Based on historical averages, the Colorado River typically peaks near Moab during the first week of June. This year the river is projected to peak later; a forecast from the National Weather Service showed the river could reach its maximum on June 15.
Regardless of whether the peak is already behind, the river is high this year. On Monday, June 10, the United States Geological survey measured nearly 40,000 cubic feet of water per second flowing through the Colorado near Cisco, roughly twice the average for this time of year. The National Weather Service has issued a flood advisory for the Colorado River near the Utah/Colorado state line in Mesa and Grand counties.
Farther upstream, the National Weather Service issued a flood advisory on June 11 between Grand Junction and the Utah state line as a result of the river nearing flood levels that morning.“ Minor low land flooding is expected with impacts along recreation trails already being experienced,” the Weather Service said in its flood advisory statement. “Water levels and flows along the Colorado River in Mesa and Grand counties will continue to increase due to the recent warm trend. River levels will stay high through the week…The water is swift, [it is] cold and contains debris and snags. Know your limits if recreating on or near the Colorado. A life jacket and proper equipment is a must. Smaller tributaries in the area are also running fast and cold.”
Down the river, the water has been higher than typical, but not a danger to areas in the floodplain. At its peak, the U.S. Geological Survey gauged the height of the river near Cisco to be over 14 feet this week.
“If recreating or working in or near high flow waterways, use appropriate safety gear,” the Weather Service said. “Unstable banks along fast moving waterways may quickly give way and should be avoided.”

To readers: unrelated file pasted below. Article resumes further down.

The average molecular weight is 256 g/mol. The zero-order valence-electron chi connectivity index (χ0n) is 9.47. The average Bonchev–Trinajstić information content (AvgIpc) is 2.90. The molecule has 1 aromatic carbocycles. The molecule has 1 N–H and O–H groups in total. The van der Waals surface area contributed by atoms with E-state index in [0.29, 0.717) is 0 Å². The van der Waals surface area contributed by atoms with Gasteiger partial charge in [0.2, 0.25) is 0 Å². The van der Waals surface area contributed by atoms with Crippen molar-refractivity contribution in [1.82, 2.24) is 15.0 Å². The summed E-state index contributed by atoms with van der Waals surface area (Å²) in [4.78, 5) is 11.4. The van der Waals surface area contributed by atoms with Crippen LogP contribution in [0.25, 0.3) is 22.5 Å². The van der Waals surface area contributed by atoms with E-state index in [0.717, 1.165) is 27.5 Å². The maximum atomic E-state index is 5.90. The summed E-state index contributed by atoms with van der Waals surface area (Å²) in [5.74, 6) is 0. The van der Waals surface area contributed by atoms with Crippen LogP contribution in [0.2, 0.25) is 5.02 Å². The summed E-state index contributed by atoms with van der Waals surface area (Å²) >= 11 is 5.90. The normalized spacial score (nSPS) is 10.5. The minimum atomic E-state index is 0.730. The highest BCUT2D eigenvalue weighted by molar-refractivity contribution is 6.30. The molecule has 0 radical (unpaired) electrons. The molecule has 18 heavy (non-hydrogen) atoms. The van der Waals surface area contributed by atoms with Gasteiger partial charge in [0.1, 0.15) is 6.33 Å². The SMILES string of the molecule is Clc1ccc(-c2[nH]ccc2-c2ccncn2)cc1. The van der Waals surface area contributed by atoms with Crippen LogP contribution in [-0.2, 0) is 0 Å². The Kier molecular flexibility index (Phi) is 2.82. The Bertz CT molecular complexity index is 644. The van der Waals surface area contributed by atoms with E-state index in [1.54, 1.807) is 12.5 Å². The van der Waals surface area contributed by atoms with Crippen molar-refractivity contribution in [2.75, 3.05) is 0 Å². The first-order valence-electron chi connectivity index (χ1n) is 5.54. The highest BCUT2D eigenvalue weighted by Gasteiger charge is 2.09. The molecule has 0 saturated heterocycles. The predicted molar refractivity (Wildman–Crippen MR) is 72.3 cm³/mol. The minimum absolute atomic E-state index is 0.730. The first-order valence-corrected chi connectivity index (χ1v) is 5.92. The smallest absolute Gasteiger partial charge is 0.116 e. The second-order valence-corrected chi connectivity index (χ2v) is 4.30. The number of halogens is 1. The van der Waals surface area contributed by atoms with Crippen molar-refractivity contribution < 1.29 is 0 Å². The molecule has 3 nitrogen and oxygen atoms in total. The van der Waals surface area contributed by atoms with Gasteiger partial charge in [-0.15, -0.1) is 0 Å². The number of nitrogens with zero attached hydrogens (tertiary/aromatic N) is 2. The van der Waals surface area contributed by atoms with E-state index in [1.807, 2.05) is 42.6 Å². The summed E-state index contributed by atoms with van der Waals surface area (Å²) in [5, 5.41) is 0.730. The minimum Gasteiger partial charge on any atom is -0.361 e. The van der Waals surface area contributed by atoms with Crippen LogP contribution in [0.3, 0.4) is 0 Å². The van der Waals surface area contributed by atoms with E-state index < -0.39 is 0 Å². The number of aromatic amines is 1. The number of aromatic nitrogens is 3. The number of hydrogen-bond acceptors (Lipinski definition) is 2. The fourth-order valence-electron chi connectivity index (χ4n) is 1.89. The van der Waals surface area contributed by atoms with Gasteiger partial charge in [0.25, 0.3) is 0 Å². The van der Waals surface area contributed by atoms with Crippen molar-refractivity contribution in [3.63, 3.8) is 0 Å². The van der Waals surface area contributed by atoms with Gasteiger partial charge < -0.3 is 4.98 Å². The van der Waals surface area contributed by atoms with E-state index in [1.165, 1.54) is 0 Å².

Between June 2 and June 9, Grand County Search and Rescue reported that they were involved with four river rescues on the Moab Daily section of the Colorado River.
“River safety is always a paramount concern,” said Jennifer Jones, assistant field manager for the Bureau of Land Management’s Moab Field Office. “Flows on the Colorado, Green, Dolores Rivers are all extremely high, so please be aware of hazards associated with high water and implement good river safety measures, including: always wearing a life jacket, scout out the river before running it, check on river flows before you go out, and boat with others making sure everyone is prepared with sufficient gear to assist one another,” Jones said.
Local Colorado River tributaries are also higher than typical for this time of year. Near the head of the Dolores River, the USGS measured the location’s highest instantaneous flow since 1987 at 4,360 cfs.
At Mill Creek, before the Sheley Diversion that flows into Ken’s Lake, a gauge measured an average flow rate of 88 cfs on June 8, three times the daily average for the same time of year.
As high as the waters may seem this week, they are far from a record for the area, which had much heavier flows historically due to a lack of damming upstream. In one day in 1884, more water flowed past Moab than the city has used since January 2000.
According to the USGS, the highest flow rate on record for the Colorado River at the gauging location near Cisco, just after the Dolores River junction, was measured on July 4, 1884. The flow rate that Independence Day was measured to be 125,000 cfs.